The foot is an especially common site for calluses due to the friction of footwear and constant pressure of walking. Some common predisposing factors for calluses of the feet are listed below:

  • Ill-fitting footwear
  • Bony protuberance of the foot
  • Abnormal walking or running motion

Calluses of the upper extremities may be more closely related to specific activities. Some common cause of upper extremity calluses are listed below:

  • Racquet sports: may cause calluses of the palm
  • Manual labor: Wielding a hammer, shovel, or other hand tools without proper protection like gloves can lead to callus formation.
  • Rock climbing
  • Musical instruments: Stringed instruments may cause calluses to form on the fingers, where friction occurs [1].

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Treatment Options, Relief, and Prevention for a Callus


Callus prevention, discussed below, is often more effective than callus treatment. In addition, calluses are harmless and can even be helpful in preventing further skin damage, so treatment is certainly not required.

If treatment is desired for a particularly bothersome callus, some strategies are listed below:

  • Soothe and moisturize skin: Application of a thick ointment like petrolatum jelly (Vaseline) may help to ease pain and discomfort by softening the skin [3].
  • Reduce skin thickness mechanically: Reducing skin thickness may alleviate some bothersome symptoms of calluses. It is possible to reduce the thickness of a callus by sanding, filing, or using a rough pumice stone. These strategies may work especially well after soaking the callus in warm water for 10 minutes [2].
  • Reduce skin thickness medically: Keratinolytic agents are topical medicines that can thin the skin, helping to ease discomfort from a callus. Some examples include salicylic acid, urea, and ammonium lactate. These medicines may be applied daily or twice weekly.
  • Relieve pressure on the callus: Allow the callus to heal by relieving pressure and preventing additional trauma. Soft cushions like silicone sheets or sheepskin may shield calluses. Donut shaped corn pads are helpful for smaller calluses. This may even require new footwear, orthotics, or correction of gait abnormalities by a physical therapist.
  • Surgical intervention: In rare cases, if a callus is highly bothersome and does not respond to the treatments previously mentioned, surgical consultation with a podiatrist or orthopedist may be sought.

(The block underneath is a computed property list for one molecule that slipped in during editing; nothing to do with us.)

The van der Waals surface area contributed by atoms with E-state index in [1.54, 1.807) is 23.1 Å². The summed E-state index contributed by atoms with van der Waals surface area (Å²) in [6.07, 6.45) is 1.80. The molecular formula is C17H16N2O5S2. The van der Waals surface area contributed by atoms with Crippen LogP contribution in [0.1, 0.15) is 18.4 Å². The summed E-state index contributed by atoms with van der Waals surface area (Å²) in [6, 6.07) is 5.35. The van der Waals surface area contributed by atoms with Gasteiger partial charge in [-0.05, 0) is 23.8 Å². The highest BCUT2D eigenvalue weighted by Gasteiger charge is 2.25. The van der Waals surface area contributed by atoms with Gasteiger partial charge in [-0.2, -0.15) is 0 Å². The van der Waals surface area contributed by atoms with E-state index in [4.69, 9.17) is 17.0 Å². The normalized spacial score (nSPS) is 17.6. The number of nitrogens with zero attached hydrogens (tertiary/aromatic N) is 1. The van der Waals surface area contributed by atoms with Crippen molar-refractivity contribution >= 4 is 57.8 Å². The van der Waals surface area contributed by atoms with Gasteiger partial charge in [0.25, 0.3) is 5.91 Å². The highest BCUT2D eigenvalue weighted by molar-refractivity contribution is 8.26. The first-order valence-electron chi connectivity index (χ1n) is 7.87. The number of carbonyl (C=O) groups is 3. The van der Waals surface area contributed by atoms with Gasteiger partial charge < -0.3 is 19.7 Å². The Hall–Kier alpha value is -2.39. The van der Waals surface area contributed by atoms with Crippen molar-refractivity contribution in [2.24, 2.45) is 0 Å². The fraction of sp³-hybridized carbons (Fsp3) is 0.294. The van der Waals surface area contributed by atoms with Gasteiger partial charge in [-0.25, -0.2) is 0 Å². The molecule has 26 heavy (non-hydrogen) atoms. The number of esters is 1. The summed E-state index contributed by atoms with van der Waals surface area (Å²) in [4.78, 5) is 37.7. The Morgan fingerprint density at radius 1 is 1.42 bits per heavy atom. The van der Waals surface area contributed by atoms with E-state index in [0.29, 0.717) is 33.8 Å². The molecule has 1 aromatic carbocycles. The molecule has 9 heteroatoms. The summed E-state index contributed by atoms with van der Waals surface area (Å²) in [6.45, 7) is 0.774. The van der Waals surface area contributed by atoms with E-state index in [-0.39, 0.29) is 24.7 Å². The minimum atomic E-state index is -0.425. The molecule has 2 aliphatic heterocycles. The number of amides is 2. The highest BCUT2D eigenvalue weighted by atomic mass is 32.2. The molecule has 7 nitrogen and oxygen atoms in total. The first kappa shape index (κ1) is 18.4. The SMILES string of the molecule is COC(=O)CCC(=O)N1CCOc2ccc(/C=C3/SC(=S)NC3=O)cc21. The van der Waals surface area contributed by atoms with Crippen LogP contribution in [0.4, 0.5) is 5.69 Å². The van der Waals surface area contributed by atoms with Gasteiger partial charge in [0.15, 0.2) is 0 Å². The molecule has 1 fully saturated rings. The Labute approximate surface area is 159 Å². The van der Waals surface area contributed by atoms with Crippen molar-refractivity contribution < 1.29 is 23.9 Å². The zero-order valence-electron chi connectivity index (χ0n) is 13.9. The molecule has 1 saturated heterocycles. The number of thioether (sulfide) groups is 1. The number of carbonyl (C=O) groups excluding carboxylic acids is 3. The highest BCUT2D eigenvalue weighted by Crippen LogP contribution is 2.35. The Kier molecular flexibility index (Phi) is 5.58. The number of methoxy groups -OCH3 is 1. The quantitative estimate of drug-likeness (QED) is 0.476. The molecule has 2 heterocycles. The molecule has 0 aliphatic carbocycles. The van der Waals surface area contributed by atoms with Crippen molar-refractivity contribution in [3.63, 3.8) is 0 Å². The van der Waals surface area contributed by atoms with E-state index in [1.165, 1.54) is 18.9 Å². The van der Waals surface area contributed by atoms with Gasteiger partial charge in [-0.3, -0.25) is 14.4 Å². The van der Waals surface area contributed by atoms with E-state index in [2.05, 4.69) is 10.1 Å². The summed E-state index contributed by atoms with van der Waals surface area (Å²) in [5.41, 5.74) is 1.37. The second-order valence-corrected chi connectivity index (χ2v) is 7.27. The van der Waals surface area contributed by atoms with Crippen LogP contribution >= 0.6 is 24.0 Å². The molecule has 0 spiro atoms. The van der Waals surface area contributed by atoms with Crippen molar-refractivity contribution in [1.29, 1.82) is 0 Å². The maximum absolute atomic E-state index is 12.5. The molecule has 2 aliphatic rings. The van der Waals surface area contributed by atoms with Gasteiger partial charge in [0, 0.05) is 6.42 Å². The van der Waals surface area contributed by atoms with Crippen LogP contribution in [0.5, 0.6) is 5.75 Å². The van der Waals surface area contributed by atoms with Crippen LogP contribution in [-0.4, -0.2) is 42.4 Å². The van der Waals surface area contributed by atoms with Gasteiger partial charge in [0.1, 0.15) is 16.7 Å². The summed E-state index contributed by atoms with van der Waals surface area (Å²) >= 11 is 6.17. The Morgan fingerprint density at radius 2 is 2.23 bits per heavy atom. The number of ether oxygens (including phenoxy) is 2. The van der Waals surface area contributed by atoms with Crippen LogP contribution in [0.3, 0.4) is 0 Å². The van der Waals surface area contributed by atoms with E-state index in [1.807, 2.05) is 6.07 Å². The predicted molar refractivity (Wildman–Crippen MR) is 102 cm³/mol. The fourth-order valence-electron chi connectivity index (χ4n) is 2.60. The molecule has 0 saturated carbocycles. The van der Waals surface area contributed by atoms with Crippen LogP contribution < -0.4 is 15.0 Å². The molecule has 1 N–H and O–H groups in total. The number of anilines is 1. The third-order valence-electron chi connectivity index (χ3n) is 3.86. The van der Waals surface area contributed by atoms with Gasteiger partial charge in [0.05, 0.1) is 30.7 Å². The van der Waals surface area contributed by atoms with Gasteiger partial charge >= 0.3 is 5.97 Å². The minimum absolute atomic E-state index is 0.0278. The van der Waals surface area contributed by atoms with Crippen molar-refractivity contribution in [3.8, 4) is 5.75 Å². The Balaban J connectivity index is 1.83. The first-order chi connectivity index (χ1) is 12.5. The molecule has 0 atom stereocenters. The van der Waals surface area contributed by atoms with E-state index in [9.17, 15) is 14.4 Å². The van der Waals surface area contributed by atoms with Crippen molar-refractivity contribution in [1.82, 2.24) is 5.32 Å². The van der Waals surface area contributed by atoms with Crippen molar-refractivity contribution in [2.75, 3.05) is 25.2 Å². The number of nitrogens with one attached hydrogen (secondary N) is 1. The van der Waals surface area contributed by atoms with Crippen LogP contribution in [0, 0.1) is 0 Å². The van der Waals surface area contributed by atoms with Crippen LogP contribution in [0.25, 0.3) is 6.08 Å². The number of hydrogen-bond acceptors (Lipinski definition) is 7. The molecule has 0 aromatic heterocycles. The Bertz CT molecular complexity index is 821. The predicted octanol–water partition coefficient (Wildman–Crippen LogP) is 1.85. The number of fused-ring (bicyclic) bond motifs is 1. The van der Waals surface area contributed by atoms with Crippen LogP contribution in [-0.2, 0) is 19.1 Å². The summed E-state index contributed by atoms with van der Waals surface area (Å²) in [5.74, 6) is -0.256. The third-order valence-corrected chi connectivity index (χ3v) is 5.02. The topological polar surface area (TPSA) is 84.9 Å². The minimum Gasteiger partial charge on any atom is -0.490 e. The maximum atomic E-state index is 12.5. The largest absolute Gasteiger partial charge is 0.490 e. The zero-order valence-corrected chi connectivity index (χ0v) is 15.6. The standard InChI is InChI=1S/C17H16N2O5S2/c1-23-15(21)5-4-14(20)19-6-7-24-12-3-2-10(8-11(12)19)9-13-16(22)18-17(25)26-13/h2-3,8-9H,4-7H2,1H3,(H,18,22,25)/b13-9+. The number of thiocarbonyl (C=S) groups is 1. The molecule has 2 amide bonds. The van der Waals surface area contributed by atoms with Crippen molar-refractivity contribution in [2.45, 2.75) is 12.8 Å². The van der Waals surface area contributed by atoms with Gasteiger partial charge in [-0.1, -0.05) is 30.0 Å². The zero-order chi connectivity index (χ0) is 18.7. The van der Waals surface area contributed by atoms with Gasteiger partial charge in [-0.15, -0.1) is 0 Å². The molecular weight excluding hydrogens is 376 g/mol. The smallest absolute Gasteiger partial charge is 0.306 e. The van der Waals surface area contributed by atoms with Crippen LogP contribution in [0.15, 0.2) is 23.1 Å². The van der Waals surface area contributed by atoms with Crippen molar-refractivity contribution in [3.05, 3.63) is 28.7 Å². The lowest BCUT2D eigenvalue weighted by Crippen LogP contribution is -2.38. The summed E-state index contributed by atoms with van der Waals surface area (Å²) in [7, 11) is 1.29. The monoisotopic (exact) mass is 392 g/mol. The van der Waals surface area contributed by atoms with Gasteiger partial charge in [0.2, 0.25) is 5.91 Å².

Since most calluses are the result of repeated friction, pressure, or trauma, prevention of calluses is centered on avoiding these repeated traumas. Good ways to avoid callus formation include:

  • Properly fitting shoes, with comfortable, cushioned socks
  • Protective shoe inserts, pads, and cushions at protruding points of contact
  • Protective gear like padded gloves while using hand tools
  • Regular use of moisturizer to keep skin soft [4]

When to Seek Further Consultation for Callus

Most of the time, calluses are a harmless, normal part of everyday life. They are almost always benign and easy to identify, and for that reason, it is fine to treat them symptomatically at home, or not treat them at all.

If you notice that you are forming calluses to a much greater extent than others, for example, forming thick calluses over the entire surface of a hand or foot, you should consult with a dermatologist. Some genetic conditions, called keratodermas, can cause excessive formation of large and thick calluses.

Some other conditions that can cause excessive callus formation are arsenic exposure (which may present with lightened and darkened spots on the skin), and syphilis (a sexually transmitted infection).

Finally, if a callus develops an ulceration (a hole through the entire thickness of the skin), becomes excessively painful, red, swollen, or begins to discharge blood or pus, it may have become infected, and you should seek consultation with a physician.